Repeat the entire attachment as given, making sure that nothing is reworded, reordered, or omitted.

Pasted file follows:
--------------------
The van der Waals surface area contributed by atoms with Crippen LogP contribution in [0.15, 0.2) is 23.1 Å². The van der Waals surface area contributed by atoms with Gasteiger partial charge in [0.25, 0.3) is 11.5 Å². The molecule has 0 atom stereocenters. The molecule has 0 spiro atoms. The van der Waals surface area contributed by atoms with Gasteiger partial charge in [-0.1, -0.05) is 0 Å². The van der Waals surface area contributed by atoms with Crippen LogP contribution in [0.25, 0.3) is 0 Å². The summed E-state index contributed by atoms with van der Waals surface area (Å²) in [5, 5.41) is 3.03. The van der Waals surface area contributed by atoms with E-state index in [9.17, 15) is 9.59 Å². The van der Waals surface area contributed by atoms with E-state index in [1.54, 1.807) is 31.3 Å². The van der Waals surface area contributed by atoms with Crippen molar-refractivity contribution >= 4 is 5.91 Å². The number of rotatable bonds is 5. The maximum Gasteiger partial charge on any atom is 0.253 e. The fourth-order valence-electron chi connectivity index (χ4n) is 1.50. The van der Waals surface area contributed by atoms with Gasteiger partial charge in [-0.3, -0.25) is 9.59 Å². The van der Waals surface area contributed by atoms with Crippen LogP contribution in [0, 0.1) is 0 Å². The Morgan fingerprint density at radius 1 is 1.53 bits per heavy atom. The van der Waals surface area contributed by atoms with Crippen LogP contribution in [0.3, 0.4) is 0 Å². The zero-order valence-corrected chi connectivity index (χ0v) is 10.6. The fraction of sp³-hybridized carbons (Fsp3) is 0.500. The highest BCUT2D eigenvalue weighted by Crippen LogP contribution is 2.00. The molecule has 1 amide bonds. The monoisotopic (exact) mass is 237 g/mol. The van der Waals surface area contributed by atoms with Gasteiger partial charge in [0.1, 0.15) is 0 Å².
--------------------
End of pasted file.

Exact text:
The van der Waals surface area contributed by atoms with Crippen LogP contribution in [0.15, 0.2) is 23.1 Å². The van der Waals surface area contributed by atoms with Gasteiger partial charge in [0.25, 0.3) is 11.5 Å². The molecule has 0 atom stereocenters. The molecule has 0 spiro atoms. The van der Waals surface area contributed by atoms with Gasteiger partial charge in [-0.1, -0.05) is 0 Å². The van der Waals surface area contributed by atoms with Crippen LogP contribution in [0.25, 0.3) is 0 Å². The summed E-state index contributed by atoms with van der Waals surface area (Å²) in [5, 5.41) is 3.03. The van der Waals surface area contributed by atoms with E-state index in [9.17, 15) is 9.59 Å². The van der Waals surface area contributed by atoms with E-state index in [1.54, 1.807) is 31.3 Å². The van der Waals surface area contributed by atoms with Crippen molar-refractivity contribution >= 4 is 5.91 Å². The number of rotatable bonds is 5. The maximum Gasteiger partial charge on any atom is 0.253 e. The fourth-order valence-electron chi connectivity index (χ4n) is 1.50. The van der Waals surface area contributed by atoms with Gasteiger partial charge in [-0.3, -0.25) is 9.59 Å². The van der Waals surface area contributed by atoms with Crippen LogP contribution in [0, 0.1) is 0 Å². The Morgan fingerprint density at radius 1 is 1.53 bits per heavy atom. The van der Waals surface area contributed by atoms with Crippen LogP contribution in [0.3, 0.4) is 0 Å². The zero-order valence-corrected chi connectivity index (χ0v) is 10.6. The fraction of sp³-hybridized carbons (Fsp3) is 0.500. The highest BCUT2D eigenvalue weighted by Crippen LogP contribution is 2.00. The molecule has 1 amide bonds. The monoisotopic (exact) mass is 237 g/mol. The van der Waals surface area contributed by atoms with Gasteiger partial charge in [0.1, 0.15) is 0 Å².